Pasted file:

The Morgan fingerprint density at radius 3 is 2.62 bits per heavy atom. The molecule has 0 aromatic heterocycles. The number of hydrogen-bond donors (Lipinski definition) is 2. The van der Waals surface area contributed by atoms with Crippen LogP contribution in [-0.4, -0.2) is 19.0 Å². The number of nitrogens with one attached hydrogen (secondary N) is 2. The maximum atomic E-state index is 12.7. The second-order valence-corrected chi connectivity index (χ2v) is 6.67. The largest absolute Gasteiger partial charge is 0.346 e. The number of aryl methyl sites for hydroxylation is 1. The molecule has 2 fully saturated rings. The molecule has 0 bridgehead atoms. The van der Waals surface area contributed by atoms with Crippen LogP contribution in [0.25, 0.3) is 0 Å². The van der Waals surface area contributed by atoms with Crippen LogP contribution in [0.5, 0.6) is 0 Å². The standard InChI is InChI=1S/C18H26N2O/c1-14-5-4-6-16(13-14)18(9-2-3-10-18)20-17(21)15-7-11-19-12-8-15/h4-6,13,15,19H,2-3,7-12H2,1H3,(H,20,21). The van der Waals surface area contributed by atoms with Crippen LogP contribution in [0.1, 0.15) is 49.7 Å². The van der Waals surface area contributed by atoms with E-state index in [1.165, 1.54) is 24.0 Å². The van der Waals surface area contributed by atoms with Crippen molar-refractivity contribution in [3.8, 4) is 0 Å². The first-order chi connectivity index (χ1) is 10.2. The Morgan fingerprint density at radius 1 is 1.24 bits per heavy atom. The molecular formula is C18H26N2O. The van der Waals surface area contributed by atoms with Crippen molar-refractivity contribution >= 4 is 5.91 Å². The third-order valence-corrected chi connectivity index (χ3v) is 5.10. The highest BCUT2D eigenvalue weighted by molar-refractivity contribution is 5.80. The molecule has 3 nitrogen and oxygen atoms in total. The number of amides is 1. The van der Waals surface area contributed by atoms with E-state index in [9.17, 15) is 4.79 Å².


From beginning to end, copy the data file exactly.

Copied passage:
The Morgan fingerprint density at radius 3 is 2.62 bits per heavy atom. The molecule has 0 aromatic heterocycles. The number of hydrogen-bond donors (Lipinski definition) is 2. The van der Waals surface area contributed by atoms with Crippen LogP contribution in [-0.4, -0.2) is 19.0 Å². The number of nitrogens with one attached hydrogen (secondary N) is 2. The maximum atomic E-state index is 12.7. The second-order valence-corrected chi connectivity index (χ2v) is 6.67. The largest absolute Gasteiger partial charge is 0.346 e. The number of aryl methyl sites for hydroxylation is 1. The molecule has 2 fully saturated rings. The molecule has 0 bridgehead atoms. The van der Waals surface area contributed by atoms with Crippen LogP contribution in [0.25, 0.3) is 0 Å². The van der Waals surface area contributed by atoms with Crippen LogP contribution in [0.5, 0.6) is 0 Å². The standard InChI is InChI=1S/C18H26N2O/c1-14-5-4-6-16(13-14)18(9-2-3-10-18)20-17(21)15-7-11-19-12-8-15/h4-6,13,15,19H,2-3,7-12H2,1H3,(H,20,21). The van der Waals surface area contributed by atoms with Crippen LogP contribution in [0.1, 0.15) is 49.7 Å². The van der Waals surface area contributed by atoms with E-state index in [1.165, 1.54) is 24.0 Å². The van der Waals surface area contributed by atoms with Crippen molar-refractivity contribution in [3.8, 4) is 0 Å². The first-order chi connectivity index (χ1) is 10.2. The Morgan fingerprint density at radius 1 is 1.24 bits per heavy atom. The molecular formula is C18H26N2O. The van der Waals surface area contributed by atoms with Crippen molar-refractivity contribution >= 4 is 5.91 Å². The third-order valence-corrected chi connectivity index (χ3v) is 5.10. The highest BCUT2D eigenvalue weighted by molar-refractivity contribution is 5.80. The molecule has 3 nitrogen and oxygen atoms in total. The number of amides is 1. The van der Waals surface area contributed by atoms with E-state index in [9.17, 15) is 4.79 Å².